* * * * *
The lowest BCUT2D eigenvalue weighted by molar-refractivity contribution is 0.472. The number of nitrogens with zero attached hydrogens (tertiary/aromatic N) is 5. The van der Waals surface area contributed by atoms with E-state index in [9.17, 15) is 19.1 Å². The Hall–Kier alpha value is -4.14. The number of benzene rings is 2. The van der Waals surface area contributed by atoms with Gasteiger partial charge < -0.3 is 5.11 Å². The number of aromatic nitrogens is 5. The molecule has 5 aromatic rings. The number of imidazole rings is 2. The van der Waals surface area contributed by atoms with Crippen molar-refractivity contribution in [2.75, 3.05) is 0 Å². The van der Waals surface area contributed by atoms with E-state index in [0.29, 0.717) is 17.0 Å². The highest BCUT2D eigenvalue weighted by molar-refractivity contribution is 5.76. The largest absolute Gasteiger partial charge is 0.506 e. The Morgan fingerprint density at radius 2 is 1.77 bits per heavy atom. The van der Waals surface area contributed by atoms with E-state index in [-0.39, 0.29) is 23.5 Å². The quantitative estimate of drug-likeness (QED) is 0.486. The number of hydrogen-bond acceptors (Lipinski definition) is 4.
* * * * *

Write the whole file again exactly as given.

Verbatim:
The lowest BCUT2D eigenvalue weighted by molar-refractivity contribution is 0.472. The number of nitrogens with zero attached hydrogens (tertiary/aromatic N) is 5. The van der Waals surface area contributed by atoms with E-state index in [9.17, 15) is 19.1 Å². The Hall–Kier alpha value is -4.14. The number of benzene rings is 2. The van der Waals surface area contributed by atoms with Gasteiger partial charge < -0.3 is 5.11 Å². The number of aromatic nitrogens is 5. The molecule has 5 aromatic rings. The number of imidazole rings is 2. The van der Waals surface area contributed by atoms with Crippen molar-refractivity contribution in [2.75, 3.05) is 0 Å². The van der Waals surface area contributed by atoms with E-state index in [0.29, 0.717) is 17.0 Å². The highest BCUT2D eigenvalue weighted by molar-refractivity contribution is 5.76. The largest absolute Gasteiger partial charge is 0.506 e. The Morgan fingerprint density at radius 2 is 1.77 bits per heavy atom. The van der Waals surface area contributed by atoms with E-state index in [-0.39, 0.29) is 23.5 Å². The quantitative estimate of drug-likeness (QED) is 0.486. The number of hydrogen-bond acceptors (Lipinski definition) is 4.